By Douglas Irwin
A large body of research has linked the gold standard to the severity of the Great Depression. This column argues that while economic historians have focused on the role of tightened US monetary policy, not enough attention has been given to the role of France, whose share of world gold reserves soared from 7% in 1926 to 27% in 1932. It suggests that France’s policies directly account for about half of the 30% deflation experienced in 1930 and 1931.
A large body of economic research has linked the gold standard to the length and severity of the Great Depression of the 1930s, primarily because fixed exchange rates precluded the use of monetary policy to address the crisis (see for example Temin 1989, Eichengreen 1992, and Bernanke 1995)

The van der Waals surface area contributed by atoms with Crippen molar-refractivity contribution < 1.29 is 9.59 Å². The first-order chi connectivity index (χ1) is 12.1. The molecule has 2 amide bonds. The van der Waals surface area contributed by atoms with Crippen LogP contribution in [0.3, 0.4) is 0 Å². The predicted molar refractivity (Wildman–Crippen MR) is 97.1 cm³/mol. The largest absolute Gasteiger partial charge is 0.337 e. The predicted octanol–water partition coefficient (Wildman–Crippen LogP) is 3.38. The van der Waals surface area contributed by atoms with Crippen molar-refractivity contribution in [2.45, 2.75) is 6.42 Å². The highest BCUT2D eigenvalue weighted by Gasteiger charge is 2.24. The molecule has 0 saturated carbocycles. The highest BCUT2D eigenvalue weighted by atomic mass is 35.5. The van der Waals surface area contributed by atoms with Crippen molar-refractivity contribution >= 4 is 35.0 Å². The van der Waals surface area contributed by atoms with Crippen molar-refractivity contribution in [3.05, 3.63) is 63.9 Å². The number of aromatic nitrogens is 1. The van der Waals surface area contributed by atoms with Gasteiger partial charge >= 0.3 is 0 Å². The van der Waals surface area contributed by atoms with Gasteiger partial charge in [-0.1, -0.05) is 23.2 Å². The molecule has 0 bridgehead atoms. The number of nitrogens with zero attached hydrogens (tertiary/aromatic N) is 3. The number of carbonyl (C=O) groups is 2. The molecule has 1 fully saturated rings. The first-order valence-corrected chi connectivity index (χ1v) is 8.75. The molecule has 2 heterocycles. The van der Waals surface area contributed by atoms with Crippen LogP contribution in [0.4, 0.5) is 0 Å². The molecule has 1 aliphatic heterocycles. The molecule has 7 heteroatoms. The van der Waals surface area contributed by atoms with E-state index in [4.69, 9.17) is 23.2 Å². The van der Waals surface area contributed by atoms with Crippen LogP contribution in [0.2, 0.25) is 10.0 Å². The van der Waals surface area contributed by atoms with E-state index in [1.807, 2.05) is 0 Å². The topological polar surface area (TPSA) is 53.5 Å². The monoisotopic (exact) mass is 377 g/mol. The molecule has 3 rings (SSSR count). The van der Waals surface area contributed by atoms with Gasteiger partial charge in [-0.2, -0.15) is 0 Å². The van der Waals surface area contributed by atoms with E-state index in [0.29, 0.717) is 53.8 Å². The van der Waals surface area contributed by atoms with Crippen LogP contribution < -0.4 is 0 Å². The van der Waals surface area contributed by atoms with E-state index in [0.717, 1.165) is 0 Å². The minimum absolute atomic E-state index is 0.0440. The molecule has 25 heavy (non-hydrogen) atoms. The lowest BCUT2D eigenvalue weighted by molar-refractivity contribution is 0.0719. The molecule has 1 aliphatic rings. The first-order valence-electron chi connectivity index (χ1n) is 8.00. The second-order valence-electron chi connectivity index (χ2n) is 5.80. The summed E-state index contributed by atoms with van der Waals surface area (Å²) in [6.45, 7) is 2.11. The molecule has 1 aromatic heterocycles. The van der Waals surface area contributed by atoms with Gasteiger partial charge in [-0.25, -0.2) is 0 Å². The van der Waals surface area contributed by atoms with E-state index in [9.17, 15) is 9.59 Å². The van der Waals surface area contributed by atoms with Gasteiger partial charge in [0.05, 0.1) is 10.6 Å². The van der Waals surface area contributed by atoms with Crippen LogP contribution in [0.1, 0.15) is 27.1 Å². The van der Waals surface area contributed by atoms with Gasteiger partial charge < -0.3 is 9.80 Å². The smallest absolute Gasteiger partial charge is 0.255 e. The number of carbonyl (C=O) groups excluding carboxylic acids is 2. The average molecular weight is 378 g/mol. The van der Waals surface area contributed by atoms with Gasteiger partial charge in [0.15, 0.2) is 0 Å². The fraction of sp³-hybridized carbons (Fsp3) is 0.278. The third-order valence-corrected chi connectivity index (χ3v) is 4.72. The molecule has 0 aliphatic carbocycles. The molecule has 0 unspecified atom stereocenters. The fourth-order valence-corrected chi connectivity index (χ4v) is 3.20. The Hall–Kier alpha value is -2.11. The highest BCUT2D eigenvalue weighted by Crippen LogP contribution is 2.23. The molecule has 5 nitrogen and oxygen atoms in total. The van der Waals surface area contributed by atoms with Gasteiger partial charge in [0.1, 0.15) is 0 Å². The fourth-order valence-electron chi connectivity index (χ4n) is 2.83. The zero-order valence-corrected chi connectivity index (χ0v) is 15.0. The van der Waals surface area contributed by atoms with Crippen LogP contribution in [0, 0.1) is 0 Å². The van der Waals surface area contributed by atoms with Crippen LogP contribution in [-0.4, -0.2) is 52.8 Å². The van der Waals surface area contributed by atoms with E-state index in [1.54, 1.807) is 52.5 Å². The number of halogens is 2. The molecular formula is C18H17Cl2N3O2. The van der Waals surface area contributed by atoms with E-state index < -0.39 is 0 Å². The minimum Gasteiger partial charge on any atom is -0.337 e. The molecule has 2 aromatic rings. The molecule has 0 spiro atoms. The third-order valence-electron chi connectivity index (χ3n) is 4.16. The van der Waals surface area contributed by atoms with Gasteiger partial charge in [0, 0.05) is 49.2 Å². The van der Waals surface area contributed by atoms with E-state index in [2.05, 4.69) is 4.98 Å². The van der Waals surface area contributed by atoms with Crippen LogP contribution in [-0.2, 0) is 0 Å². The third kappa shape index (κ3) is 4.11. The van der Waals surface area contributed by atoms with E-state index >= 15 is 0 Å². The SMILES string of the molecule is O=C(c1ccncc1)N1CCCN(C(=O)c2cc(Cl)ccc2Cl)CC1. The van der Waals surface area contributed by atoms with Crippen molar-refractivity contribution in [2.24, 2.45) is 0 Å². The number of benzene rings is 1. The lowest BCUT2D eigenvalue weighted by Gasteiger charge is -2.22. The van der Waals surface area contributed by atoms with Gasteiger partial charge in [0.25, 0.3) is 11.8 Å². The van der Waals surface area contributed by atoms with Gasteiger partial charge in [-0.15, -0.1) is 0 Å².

But it has never been entirely clear why the gold standard produced the massive worldwide price deflation experienced between 1929 and 1933 and the enormous economic difficulties that followed. In particular, worldwide gold reserves expanded continuously through the 1920s and 1930s, so it is not obvious why the system self-destructed and produced such a cataclysm. Full article here